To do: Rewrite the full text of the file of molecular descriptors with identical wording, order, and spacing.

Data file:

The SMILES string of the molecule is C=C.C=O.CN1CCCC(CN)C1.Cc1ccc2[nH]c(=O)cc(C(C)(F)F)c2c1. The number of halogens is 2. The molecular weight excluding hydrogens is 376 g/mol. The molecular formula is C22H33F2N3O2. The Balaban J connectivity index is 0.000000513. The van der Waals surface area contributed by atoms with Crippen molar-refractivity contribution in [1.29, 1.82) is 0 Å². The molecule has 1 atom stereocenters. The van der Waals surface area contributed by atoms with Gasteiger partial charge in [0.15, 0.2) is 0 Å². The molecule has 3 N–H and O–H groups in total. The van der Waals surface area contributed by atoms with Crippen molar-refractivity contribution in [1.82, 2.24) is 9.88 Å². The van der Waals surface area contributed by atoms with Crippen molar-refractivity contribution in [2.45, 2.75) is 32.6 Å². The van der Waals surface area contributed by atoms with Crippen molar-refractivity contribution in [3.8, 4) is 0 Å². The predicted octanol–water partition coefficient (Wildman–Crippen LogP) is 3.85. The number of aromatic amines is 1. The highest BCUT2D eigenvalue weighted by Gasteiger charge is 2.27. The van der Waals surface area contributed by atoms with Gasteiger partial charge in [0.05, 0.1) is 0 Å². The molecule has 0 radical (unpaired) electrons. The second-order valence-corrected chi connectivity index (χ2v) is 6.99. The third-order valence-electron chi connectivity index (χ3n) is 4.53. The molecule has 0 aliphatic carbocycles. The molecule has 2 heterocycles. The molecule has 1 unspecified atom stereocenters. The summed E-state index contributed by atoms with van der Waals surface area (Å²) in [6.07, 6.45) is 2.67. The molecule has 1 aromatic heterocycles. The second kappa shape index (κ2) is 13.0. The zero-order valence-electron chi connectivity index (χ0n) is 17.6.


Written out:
The SMILES string of the molecule is C=C.C=O.CN1CCCC(CN)C1.Cc1ccc2[nH]c(=O)cc(C(C)(F)F)c2c1. The number of halogens is 2. The molecular weight excluding hydrogens is 376 g/mol. The molecular formula is C22H33F2N3O2. The Balaban J connectivity index is 0.000000513. The van der Waals surface area contributed by atoms with Crippen molar-refractivity contribution in [1.29, 1.82) is 0 Å². The molecule has 1 atom stereocenters. The van der Waals surface area contributed by atoms with Gasteiger partial charge in [0.15, 0.2) is 0 Å². The molecule has 3 N–H and O–H groups in total. The van der Waals surface area contributed by atoms with Crippen molar-refractivity contribution in [1.82, 2.24) is 9.88 Å². The van der Waals surface area contributed by atoms with Crippen molar-refractivity contribution in [2.45, 2.75) is 32.6 Å². The van der Waals surface area contributed by atoms with Crippen molar-refractivity contribution in [3.8, 4) is 0 Å². The predicted octanol–water partition coefficient (Wildman–Crippen LogP) is 3.85. The number of aromatic amines is 1. The highest BCUT2D eigenvalue weighted by Gasteiger charge is 2.27. The van der Waals surface area contributed by atoms with Gasteiger partial charge in [0.05, 0.1) is 0 Å². The molecule has 0 radical (unpaired) electrons. The second-order valence-corrected chi connectivity index (χ2v) is 6.99. The third-order valence-electron chi connectivity index (χ3n) is 4.53. The molecule has 0 aliphatic carbocycles. The molecule has 2 heterocycles. The molecule has 1 unspecified atom stereocenters. The summed E-state index contributed by atoms with van der Waals surface area (Å²) in [6.07, 6.45) is 2.67. The molecule has 1 aromatic heterocycles. The second kappa shape index (κ2) is 13.0. The zero-order valence-electron chi connectivity index (χ0n) is 17.6.